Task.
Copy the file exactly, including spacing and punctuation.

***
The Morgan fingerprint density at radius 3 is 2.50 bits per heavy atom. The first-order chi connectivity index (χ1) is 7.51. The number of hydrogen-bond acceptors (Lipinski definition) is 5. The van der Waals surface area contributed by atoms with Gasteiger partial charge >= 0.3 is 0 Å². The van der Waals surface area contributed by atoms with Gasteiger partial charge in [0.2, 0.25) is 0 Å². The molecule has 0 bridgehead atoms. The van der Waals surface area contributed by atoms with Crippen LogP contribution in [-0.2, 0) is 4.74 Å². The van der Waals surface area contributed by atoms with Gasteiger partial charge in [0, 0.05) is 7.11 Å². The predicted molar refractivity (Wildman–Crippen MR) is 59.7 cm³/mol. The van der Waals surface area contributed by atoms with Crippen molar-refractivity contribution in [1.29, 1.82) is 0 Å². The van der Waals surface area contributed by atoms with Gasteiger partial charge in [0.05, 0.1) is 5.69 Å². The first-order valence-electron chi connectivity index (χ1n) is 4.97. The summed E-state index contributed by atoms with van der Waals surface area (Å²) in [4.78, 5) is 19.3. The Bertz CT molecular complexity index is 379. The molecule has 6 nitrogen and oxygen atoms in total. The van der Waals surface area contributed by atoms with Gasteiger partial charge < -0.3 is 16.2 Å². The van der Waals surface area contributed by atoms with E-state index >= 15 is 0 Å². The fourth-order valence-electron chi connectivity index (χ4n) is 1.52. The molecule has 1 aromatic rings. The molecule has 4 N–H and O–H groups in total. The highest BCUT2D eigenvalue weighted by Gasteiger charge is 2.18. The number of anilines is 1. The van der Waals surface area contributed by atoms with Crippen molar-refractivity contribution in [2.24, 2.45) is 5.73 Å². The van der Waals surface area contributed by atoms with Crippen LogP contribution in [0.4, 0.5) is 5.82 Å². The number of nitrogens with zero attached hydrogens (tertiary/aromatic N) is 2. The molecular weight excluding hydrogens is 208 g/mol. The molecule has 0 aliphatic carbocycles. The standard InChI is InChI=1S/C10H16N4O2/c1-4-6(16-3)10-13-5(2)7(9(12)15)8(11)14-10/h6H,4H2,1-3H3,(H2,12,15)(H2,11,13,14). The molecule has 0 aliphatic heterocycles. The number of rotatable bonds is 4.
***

The Morgan fingerprint density at radius 3 is 2.50 bits per heavy atom. The first-order chi connectivity index (χ1) is 7.51. The number of hydrogen-bond acceptors (Lipinski definition) is 5. The van der Waals surface area contributed by atoms with Gasteiger partial charge >= 0.3 is 0 Å². The van der Waals surface area contributed by atoms with Gasteiger partial charge in [0.2, 0.25) is 0 Å². The molecule has 0 bridgehead atoms. The van der Waals surface area contributed by atoms with Crippen LogP contribution in [-0.2, 0) is 4.74 Å². The van der Waals surface area contributed by atoms with Gasteiger partial charge in [0, 0.05) is 7.11 Å². The predicted molar refractivity (Wildman–Crippen MR) is 59.7 cm³/mol. The van der Waals surface area contributed by atoms with Crippen molar-refractivity contribution in [1.29, 1.82) is 0 Å². The van der Waals surface area contributed by atoms with Gasteiger partial charge in [0.05, 0.1) is 5.69 Å². The first-order valence-electron chi connectivity index (χ1n) is 4.97. The summed E-state index contributed by atoms with van der Waals surface area (Å²) in [4.78, 5) is 19.3. The Bertz CT molecular complexity index is 379. The molecule has 6 nitrogen and oxygen atoms in total. The van der Waals surface area contributed by atoms with Gasteiger partial charge < -0.3 is 16.2 Å². The van der Waals surface area contributed by atoms with E-state index >= 15 is 0 Å². The fourth-order valence-electron chi connectivity index (χ4n) is 1.52. The molecule has 1 aromatic rings. The molecule has 4 N–H and O–H groups in total. The highest BCUT2D eigenvalue weighted by Gasteiger charge is 2.18. The number of anilines is 1. The van der Waals surface area contributed by atoms with Crippen molar-refractivity contribution in [2.24, 2.45) is 5.73 Å². The van der Waals surface area contributed by atoms with Crippen LogP contribution in [0.4, 0.5) is 5.82 Å². The number of nitrogens with zero attached hydrogens (tertiary/aromatic N) is 2. The molecular weight excluding hydrogens is 208 g/mol. The molecule has 0 aliphatic carbocycles. The standard InChI is InChI=1S/C10H16N4O2/c1-4-6(16-3)10-13-5(2)7(9(12)15)8(11)14-10/h6H,4H2,1-3H3,(H2,12,15)(H2,11,13,14). The molecule has 0 aliphatic heterocycles. The number of rotatable bonds is 4.